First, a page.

**Independent Component Analysis (ICA)**—ICA is a statistical and computational technique that is used to extract features from a set of measurements, such as when the features are maximally independent. The observed variables ${x}_{1}\left(t\right),{x}_{2}\left(t\right),\dots ,{x}_{n}\left(t\right)$ are composed of a linear combination of original and mutually independent sources ${s}_{1}\left(t\right),{s}_{2}\left(t\right),\dots ,{s}_{n}\left(t\right)$ at time point t as defined in Equation (9).

#### 3.4. Clustering

**Mean-Shift**—The mean-shift algorithm is an unsupervised clustering algorithm that seeks to find dense areas of data points in a dataset [48]. An important characteristic of the mean shift is that it does not require prior knowledge of the number of clusters and does not constrain the shape of the clusters. The number of clusters is determined by shifting the data points iteratively toward the mean until convergence is achieved. Given n data points ${x}_{j}(j=1,\dots ,n)$ in the d-dimensional space ${R}^{d}$, the mean shift vector at point x is defined in Equations (11) and (12).

**X-Means**—The X-means algorithm is a k-means extension that can be used to estimate the number of clusters [50]. Cluster centers are split locally during each iteration of the k-means algorithm to obtain better clustering. Splitting decisions are based on the Bayesian Information Criterion (BIC) or Akaike Information Criterion (AIC) as described in Equations (13) and (14).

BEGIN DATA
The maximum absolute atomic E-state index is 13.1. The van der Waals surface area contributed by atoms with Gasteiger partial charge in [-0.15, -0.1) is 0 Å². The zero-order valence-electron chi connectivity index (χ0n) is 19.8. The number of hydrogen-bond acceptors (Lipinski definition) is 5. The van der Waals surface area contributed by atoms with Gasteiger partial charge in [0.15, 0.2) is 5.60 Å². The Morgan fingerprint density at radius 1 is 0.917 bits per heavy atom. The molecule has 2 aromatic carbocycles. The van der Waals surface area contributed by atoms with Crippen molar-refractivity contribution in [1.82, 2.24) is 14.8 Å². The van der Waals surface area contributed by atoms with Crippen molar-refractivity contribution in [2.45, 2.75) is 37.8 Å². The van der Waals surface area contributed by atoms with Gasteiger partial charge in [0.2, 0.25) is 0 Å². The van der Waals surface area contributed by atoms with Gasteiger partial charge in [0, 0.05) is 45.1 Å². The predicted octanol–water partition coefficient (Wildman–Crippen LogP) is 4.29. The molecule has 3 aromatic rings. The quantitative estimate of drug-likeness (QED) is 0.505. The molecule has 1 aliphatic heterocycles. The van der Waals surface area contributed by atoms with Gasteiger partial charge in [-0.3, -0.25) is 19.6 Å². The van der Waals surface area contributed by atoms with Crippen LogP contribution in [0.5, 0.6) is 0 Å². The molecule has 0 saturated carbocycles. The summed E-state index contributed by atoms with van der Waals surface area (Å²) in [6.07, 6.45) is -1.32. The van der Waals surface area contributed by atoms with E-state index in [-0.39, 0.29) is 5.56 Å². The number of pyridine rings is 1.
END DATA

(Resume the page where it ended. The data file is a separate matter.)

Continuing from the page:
## 4. Experimental Results

#### 4.1. Various RF Sources (VRF Dataset)

#### 4.1.1. Clustering Accuracy Criteria (CAC)

#### 4.1.2. Estimating the of Number of Clusters

#### 4.2. XBee Dataset

#### 4.3. Matrice Dataset

## 5. Summary and Conclusions

## Author Contributions

## Funding

## Institutional Review Board Statement

## Informed Consent Statement

## Data Availability Statement

## Acknowledgments

## Conflicts of Interest

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**MDPI and ACS Style**

Ashush, N.; Greenberg, S.; Manor, E.; Ben-Shimol, Y.
Unsupervised Drones Swarm Characterization Using RF Signals Analysis and Machine Learning Methods. *Sensors* **2023**, *23*, 1589.
https://doi.org/10.3390/s23031589

**AMA Style**

Ashush N, Greenberg S, Manor E, Ben-Shimol Y.
Unsupervised Drones Swarm Characterization Using RF Signals Analysis and Machine Learning Methods. *Sensors*. 2023; 23(3):1589.
https://doi.org/10.3390/s23031589

**Chicago/Turabian Style**

Ashush, Nerya, Shlomo Greenberg, Erez Manor, and Yehuda Ben-Shimol.
2023. "Unsupervised Drones Swarm Characterization Using RF Signals Analysis and Machine Learning Methods" *Sensors* 23, no. 3: 1589.
https://doi.org/10.3390/s23031589